Guava – Join and Split Collections

1. Overview

In this tutorial, we will learn how to use the Joiner and Splitter in the Guava library. We’ll convert collections into a String with the Joiner and we’ll split a String into a collection with the Splitter.

2. Convert List into String Using Joiner

Let’s start with a simple example to join a List into a String using Joiner. In the following example, we join a List of names into one String using the comma “,” as a separator:

public void whenConvertListToString_thenConverted() {
    List<String> names = Lists.newArrayList("John", "Jane", "Adam", "Tom");
    String result = Joiner.on(",").join(names);

    assertEquals(result, "John,Jane,Adam,Tom");

3. Convert Map to String Using Joiner

Next – let’s see how to use Joiner to convert a Map to a String. In the following example, we use withKeyValueSeparator() to join the key with its value:

public void whenConvertMapToString_thenConverted() {
    Map<String, Integer> salary = Maps.newHashMap();
    salary.put("John", 1000);
    salary.put("Jane", 1500);
    String result = Joiner.on(" , ").withKeyValueSeparator(" = ")

    assertThat(result, containsString("John = 1000"));
    assertThat(result, containsString("Jane = 1500"));

4. Join Nested Collections

Now – let’s see how to join nested collections into a String. In the following example, we join the result of transforming each List to a String:

public void whenJoinNestedCollections_thenJoined() {
    List<ArrayList<String>> nested = Lists.newArrayList(
      Lists.newArrayList("apple", "banana", "orange"),
      Lists.newArrayList("cat", "dog", "bird"),
      Lists.newArrayList("John", "Jane", "Adam"));
    String result = Joiner.on(";").join(Iterables.transform(nested,
      new Function<List<String>, String>() {
          public String apply(List<String> input) {
              return Joiner.on("-").join(input);

    assertThat(result, containsString("apple-banana-orange"));
    assertThat(result, containsString("cat-dog-bird"));
    assertThat(result, containsString("apple-banana-orange"));

5. Handle Null Values While Using Joiner

Now – let’s see different ways to Handle Null Values While Using Joiner.

To skip null values while joining collection use skipNulls() as in the following example:

public void whenConvertListToStringAndSkipNull_thenConverted() {
    List<String> names = Lists.newArrayList("John", null, "Jane", "Adam", "Tom");
    String result = Joiner.on(",").skipNulls().join(names);

    assertEquals(result, "John,Jane,Adam,Tom");

If you don’t want to skip null values and want to replace them instead, use useForNull() as in the following example:

public void whenUseForNull_thenUsed() {
    List<String> names = Lists.newArrayList("John", null, "Jane", "Adam", "Tom");
    String result = Joiner.on(",").useForNull("nameless").join(names);

    assertEquals(result, "John,nameless,Jane,Adam,Tom");

Note that useForNull() doesn’t change the original list, it only affect the output of the join.

6. Create List From String Using Splitter

Now – let’s see how to split a String into a List. In the following example, we use “-” separator to split the input String to List:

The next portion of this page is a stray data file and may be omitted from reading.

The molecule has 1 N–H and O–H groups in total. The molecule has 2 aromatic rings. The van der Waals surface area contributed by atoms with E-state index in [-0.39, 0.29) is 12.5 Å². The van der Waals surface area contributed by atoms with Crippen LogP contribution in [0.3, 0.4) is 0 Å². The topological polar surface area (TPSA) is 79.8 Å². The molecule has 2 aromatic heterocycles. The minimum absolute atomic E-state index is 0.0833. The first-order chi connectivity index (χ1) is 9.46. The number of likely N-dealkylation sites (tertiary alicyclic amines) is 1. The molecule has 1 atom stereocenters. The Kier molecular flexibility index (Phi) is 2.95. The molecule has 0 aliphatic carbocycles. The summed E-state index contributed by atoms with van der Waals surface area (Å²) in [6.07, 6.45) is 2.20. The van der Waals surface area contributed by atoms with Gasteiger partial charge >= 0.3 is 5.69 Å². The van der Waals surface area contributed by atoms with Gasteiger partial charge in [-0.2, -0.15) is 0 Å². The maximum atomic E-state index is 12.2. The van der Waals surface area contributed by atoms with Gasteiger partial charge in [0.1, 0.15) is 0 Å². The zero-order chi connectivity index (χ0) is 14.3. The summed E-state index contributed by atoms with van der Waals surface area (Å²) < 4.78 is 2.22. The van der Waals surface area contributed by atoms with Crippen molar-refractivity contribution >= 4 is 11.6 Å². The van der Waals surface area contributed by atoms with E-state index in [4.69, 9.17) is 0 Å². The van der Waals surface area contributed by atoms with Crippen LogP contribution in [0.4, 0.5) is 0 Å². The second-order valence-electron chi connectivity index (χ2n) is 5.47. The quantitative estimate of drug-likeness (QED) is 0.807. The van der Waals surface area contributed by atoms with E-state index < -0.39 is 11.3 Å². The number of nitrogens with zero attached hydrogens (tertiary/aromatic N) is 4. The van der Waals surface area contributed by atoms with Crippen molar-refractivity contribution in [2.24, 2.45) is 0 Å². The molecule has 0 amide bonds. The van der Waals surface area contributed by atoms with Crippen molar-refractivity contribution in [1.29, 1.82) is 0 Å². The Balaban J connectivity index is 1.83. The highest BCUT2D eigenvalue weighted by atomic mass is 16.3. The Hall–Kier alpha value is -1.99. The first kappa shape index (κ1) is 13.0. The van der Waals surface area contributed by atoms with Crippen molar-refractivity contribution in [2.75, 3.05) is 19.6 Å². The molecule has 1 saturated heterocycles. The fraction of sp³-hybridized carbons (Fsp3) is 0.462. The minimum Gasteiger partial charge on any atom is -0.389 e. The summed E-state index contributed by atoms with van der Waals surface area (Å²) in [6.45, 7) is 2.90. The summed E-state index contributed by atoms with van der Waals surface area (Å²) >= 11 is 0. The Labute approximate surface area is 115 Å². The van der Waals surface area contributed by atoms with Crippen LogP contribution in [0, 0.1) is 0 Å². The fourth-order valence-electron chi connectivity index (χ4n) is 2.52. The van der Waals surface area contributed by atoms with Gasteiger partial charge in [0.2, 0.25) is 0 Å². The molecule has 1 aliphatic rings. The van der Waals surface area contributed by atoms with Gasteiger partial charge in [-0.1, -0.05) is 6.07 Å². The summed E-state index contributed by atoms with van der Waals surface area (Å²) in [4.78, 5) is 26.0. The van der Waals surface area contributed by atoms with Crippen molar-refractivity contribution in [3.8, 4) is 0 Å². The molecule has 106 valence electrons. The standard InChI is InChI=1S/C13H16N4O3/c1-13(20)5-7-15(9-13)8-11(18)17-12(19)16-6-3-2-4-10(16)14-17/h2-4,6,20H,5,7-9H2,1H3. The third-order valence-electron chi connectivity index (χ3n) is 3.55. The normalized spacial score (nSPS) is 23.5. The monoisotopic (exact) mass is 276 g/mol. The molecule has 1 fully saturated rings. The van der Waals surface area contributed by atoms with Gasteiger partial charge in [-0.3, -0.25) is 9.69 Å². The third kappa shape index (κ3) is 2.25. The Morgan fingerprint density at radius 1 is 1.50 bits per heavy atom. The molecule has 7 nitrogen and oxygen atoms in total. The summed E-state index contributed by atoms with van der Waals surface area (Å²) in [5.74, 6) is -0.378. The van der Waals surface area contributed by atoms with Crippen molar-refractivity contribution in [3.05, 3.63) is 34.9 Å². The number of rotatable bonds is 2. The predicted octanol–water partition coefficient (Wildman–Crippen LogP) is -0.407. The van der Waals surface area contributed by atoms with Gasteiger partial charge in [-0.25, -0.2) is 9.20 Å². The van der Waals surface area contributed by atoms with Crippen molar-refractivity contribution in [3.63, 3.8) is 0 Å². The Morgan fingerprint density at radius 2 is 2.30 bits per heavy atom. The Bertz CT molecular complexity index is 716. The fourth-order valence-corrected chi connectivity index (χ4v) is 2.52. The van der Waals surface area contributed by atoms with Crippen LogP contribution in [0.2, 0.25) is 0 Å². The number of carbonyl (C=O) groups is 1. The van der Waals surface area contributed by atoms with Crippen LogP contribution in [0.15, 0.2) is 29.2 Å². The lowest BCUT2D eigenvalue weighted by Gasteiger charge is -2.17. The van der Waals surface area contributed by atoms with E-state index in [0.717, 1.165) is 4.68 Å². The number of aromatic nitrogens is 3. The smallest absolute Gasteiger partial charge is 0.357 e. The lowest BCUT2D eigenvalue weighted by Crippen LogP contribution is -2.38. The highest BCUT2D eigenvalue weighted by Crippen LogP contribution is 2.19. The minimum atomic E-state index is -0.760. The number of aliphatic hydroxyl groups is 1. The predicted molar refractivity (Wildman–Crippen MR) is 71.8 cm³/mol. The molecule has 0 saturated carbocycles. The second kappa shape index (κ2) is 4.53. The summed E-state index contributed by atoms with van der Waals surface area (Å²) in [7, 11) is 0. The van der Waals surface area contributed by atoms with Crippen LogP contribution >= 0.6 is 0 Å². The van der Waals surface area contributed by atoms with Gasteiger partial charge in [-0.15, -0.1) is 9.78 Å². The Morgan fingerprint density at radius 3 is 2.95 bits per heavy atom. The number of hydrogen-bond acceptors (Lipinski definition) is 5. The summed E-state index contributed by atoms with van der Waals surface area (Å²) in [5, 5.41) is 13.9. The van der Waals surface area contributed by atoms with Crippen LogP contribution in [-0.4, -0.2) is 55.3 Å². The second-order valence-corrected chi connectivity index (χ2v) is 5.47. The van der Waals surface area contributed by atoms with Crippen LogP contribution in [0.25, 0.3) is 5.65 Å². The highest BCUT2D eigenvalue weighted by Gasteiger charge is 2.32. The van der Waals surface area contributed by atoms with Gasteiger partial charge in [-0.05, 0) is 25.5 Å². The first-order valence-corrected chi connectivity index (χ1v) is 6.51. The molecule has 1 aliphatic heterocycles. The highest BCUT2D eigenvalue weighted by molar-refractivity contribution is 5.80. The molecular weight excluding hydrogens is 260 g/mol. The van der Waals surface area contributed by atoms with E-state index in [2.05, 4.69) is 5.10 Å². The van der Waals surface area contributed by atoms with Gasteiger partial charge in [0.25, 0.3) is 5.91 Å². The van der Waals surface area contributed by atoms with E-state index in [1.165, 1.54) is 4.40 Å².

public void whenCreateListFromString_thenCreated() {
    String input = "apple - banana - orange";
    List<String> result = Splitter.on("-").trimResults()

    assertThat(result, contains("apple", "banana", "orange"));

Note that trimResults() removes the leading and trailing whitespace from the resulting substrings.

7. Create Map From String Using Splitter

Next – let’s see how Create Map from String Using Splitter. In the following example, we use withKeyValueSeparator() to split a String into a Map:

public void whenCreateMapFromString_thenCreated() {
    String input = "John=first,Adam=second";
    Map<String, String> result = Splitter.on(",")

    assertEquals("first", result.get("John"));
    assertEquals("second", result.get("Adam"));

8. Split String With Multiple Separators

Now – let’s see how to split a String with multiple separators. In the following example, we use both “.” and “,” to split our String:

public void whenSplitStringOnMultipleSeparator_thenSplit() {
    String input = "apple.banana,,orange,,.";
    List<String> result = Splitter.onPattern("[.,]")

    assertThat(result, contains("apple", "banana", "orange"));

Note that omitEmptyStrings() ignores empty strings and doesn’t add them to the resulting List.

9. Split a String at Specific Length

Next – let’s take a look on splitting a String at specific length. In the following example, we split our String every 3 characters:

public void whenSplitStringOnSpecificLength_thenSplit() {
    String input = "Hello world";
    List<String> result = Splitter.fixedLength(3).splitToList(input);

    assertThat(result, contains("Hel", "lo ", "wor", "ld"));

10. Limit the Split Result

Finally – let’s see how to Limit the Split Result. If you want the Splitter to stop splitting after specific number of items – use limit() as in the following example:

public void whenLimitSplitting_thenLimited() {
    String input = "a,b,c,d,e";
    List<String> result = Splitter.on(",")

    assertEquals(4, result.size());
    assertThat(result, contains("a", "b", "c", "d,e"));

11. Conclusion

In this tutorial we illustrated how to use both the Joiner and Splitter in Guava to do a variety of transformations between collections and Strings.

The implementation of all these examples and code snippets can be found in my Guava github project – this is an Eclipse based project, so it should be easy to import and run as it is.